Though still subordinate to the CPA, the Iraqi Governing Council had several key responsibilities of its own. Its duties included appointing representatives to the United Nations, appointing interim ministers to Iraq's vacant cabinet positions, and drafting a temporary constitution known as the Transitional Administrative Law (TAL), which would be used to govern Iraq until a permanent constitution could be written and approved by the general electorate.

In the late afternoon of 14 December 2003, the CPA held a press conference at the Iraqi Forum convention center within Baghdad's Green Zone to announce that former President of Iraq Saddam Hussein had been taken into custody the previous night from a foxhole in a town near Saddam's home town of Tikrit, Iraq. Present at the announcement was Lieutenant General Ricardo Sanchez of the U.S. Army, Administrator Bremer, members of the British and American intelligence agencies, several members of the Iraqi Governing Council, and a large room full of journalists representing news organizations from around the world.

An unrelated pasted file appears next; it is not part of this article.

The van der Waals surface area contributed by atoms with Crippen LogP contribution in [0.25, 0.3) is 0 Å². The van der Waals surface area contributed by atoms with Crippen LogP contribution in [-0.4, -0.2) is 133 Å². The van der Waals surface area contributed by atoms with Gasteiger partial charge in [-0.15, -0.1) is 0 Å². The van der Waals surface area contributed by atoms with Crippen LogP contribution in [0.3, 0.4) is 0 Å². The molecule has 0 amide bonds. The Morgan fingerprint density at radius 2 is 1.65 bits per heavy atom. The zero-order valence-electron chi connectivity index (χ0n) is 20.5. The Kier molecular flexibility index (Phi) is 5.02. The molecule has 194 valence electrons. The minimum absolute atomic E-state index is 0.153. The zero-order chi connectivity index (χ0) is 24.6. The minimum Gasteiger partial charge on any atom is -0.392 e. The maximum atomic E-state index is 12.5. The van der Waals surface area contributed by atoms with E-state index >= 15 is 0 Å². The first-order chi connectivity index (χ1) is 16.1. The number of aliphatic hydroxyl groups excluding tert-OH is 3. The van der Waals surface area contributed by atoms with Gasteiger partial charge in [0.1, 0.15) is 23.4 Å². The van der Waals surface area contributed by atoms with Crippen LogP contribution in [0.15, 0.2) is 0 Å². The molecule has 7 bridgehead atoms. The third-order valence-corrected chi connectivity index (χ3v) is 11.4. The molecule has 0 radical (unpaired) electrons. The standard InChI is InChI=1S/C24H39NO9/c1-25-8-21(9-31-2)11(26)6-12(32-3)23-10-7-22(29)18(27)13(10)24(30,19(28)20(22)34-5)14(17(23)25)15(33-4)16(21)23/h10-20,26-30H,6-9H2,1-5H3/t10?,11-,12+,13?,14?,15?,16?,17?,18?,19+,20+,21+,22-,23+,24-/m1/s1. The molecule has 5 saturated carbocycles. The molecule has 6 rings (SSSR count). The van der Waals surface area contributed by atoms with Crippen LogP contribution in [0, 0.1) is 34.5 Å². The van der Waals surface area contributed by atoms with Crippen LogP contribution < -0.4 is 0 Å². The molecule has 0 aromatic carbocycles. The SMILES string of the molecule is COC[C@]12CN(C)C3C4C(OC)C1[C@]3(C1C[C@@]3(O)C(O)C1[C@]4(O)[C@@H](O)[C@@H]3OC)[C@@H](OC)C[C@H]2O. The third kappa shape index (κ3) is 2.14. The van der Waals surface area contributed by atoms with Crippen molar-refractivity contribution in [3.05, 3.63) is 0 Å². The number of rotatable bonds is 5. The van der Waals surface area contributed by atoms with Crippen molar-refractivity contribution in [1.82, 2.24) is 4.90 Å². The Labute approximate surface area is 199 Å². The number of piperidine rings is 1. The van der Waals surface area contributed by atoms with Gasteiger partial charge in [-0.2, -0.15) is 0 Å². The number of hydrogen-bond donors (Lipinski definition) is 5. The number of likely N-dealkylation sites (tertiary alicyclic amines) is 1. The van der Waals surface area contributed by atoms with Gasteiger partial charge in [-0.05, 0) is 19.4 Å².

In order to defeat possible insurgent planning, the CPA transferred power to the newly appointed Iraqi Interim Government at 10:26 AM local time on 28 June 2004. With the CPA disbanded, Bremer left Iraq that same day.

The United States hoped that Iraq could be reconstructed and democratized in much the same way as Japan and Germany were after the Second World War, using them as "examples or even models of successful military occupations."

Fall of Saddam Hussein's regime
Statue of Saddam Hussein being toppled in Baghdad's Firdos Square on 9 April 2003.
On 1 May 2003, President Bush declared the "end of major combat operations" in Iraq, while aboard the USS Abraham Lincoln with a large "Mission Accomplished" banner displayed behind him.

The weeks following the removal of the Saddam Hussein regime were portrayed by American media as generally a euphoric time among the Iraqi populace. New York Post correspondent Jonathan Foreman, reporting from Baghdad in May 2003, wrote that looting was less widespread than reported, and that "the intensity of the population's pro-American enthusiasm is astonishing". There were widespread reports of looting, though much of the looting was directed at former government buildings and other remnants of the Saddam Hussein regime.